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UTSA Public Policy lecture series presents U.S. Rep. Lloyd Doggett Nov. 4

U.S. Capitol

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(Nov. 1, 2013) -- U.S. Representative Lloyd Doggett (D-San Antonio) will speak on "How Congress Works and What You Can Do About It" as part of the UTSA College of Public Policy Dean's Distinguished Lecture Series. Free and open to the public, the lecture is 5:30-7:30 p.m., Monday, Nov. 4 in the Frio Street Building Sam Riklin Auditorium (1.406) at the UTSA Downtown Campus.

Doggett represents Texas Congressional District 35, which includes the neighborhoods around the UTSA Downtown Campus and much of Bexar County. Throughout his career, he has worked to support higher education, access to affordable health care for Texas citizens and immigration reform.

"Congressman Doggett is no stranger to the call and nature of public service," said Rogelio Saenz, dean of the College of Public Policy. "As a longtime public servant, he understands the importance of listening to those whom he represents and working for the values they hold dear. His lecture will no doubt be a fascinating and insightful look at the inner workings of Congress and the political system."

As a senior member of the House Ways and Means Committee, Doggett helps oversee tax and trade measures, as well as Social Security and Medicare. He is a ranking member of the Subcommittee on Human Resources, which oversees issues relating to Social Security, child care, child and family services, child support, foster care, adoption and low-income energy assistance.

For his work for children as the ranking member of the House Ways and Means Human Resources Subcommittee, Doggett was named a "Champion of Children" by the First Focus Campaign, a national, bipartisan child advocacy group. This year, he also was named the Public Official of the Year by the National Association of Social Workers.

Before his election to the U.S. House of Representatives, Doggett served in the Texas Senate. He authored the Texas Sunset Act, which requires periodic review to modify or abolish ineffective state laws and bureaucracies. In 1988, he was elected to serve as justice to the Texas Supreme Court, where he was chair of the Supreme Court Task Force on Judicial Ethics.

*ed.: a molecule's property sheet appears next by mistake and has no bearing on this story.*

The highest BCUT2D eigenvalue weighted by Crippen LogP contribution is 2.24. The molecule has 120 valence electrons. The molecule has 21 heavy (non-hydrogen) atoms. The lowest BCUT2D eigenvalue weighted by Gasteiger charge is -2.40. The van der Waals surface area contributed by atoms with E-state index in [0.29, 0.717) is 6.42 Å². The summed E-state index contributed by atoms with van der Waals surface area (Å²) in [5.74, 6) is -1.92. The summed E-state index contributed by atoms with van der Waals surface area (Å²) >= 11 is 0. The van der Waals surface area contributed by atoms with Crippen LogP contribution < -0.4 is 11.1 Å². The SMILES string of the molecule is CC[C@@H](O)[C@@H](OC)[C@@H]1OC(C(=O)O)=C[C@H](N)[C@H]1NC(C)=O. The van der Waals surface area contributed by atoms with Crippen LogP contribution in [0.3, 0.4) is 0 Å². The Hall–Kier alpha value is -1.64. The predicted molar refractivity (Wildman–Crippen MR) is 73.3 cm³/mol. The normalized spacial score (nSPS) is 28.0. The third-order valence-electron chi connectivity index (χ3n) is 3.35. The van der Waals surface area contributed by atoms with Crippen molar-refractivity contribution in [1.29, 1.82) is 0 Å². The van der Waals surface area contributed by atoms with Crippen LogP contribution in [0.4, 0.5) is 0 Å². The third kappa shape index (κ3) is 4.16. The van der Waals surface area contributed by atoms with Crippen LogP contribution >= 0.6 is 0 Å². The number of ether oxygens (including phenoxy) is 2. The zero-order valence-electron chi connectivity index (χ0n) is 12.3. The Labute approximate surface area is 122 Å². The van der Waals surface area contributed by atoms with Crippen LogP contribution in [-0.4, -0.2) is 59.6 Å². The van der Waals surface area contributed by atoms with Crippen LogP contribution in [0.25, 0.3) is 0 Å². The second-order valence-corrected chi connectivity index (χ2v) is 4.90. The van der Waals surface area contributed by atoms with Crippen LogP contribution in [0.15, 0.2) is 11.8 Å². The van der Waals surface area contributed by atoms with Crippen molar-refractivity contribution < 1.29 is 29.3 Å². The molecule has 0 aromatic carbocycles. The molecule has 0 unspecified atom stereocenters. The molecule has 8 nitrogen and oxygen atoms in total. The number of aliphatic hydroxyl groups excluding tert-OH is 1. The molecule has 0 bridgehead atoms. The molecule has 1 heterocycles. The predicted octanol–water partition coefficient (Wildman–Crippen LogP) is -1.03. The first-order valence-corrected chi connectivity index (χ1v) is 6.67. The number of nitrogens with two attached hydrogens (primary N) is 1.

Doggett received his Bachelor of Business degree from the University of Texas at Austin, where he graduated first in his class. He received a Juris Doctorate degree from the University of Texas School of Law with honors. While a law student, he served as associate editor of the Texas Law Review.

The UTSA College of Public Policy Dean's Lecture Series features scholars and policy analysts on a variety of major issues that affect the community, the nation and the world. An RSVP is requested to attend the free and public lectures. Free parking is available in lot D3. A reception will follow in the Buena Vista Street Building Meeting Assembly Room (1.338).

For more information or to RSVP, contact Erin Jines at erin.jines@utsa.edu or 210-458-3213. Learn more at the UTSA College of Public Policy website.

 

 

Did You Know?

For acclaimed UTSA writer, poetry rhymes with life

Robert Penn Warren said: “How do poems grow? They grow out of your life.” That is certainly true for Carmen Tafolla. An associate professor of practice with the UTSA College of Education and Human Development, Tafolla has authored more than 20 acclaimed books of poetry and prose, including "The Holy Tortilla and a Pot of Beans." It won the Tom´s Rivera Children’s Book Award in 2009.

Tafolla is a San Antonio native who grew up on the West Side. Attending a private high school, she realized that the literature did not positively portray her community or the people who lived there. She determined to change that in her writing. In published works for both adults and children — more than 200 anthologies, magazines, journals, textbooks and readers in four languages — Tafolla reflects on the rich Mexican-American culture of San Antonio in which she grew up.

Did you know? Tafolla was San Antonio's first Poet Laureate, from 2012 to 2014, and currently serves as the Poet Laureate of Texas.

Read More »
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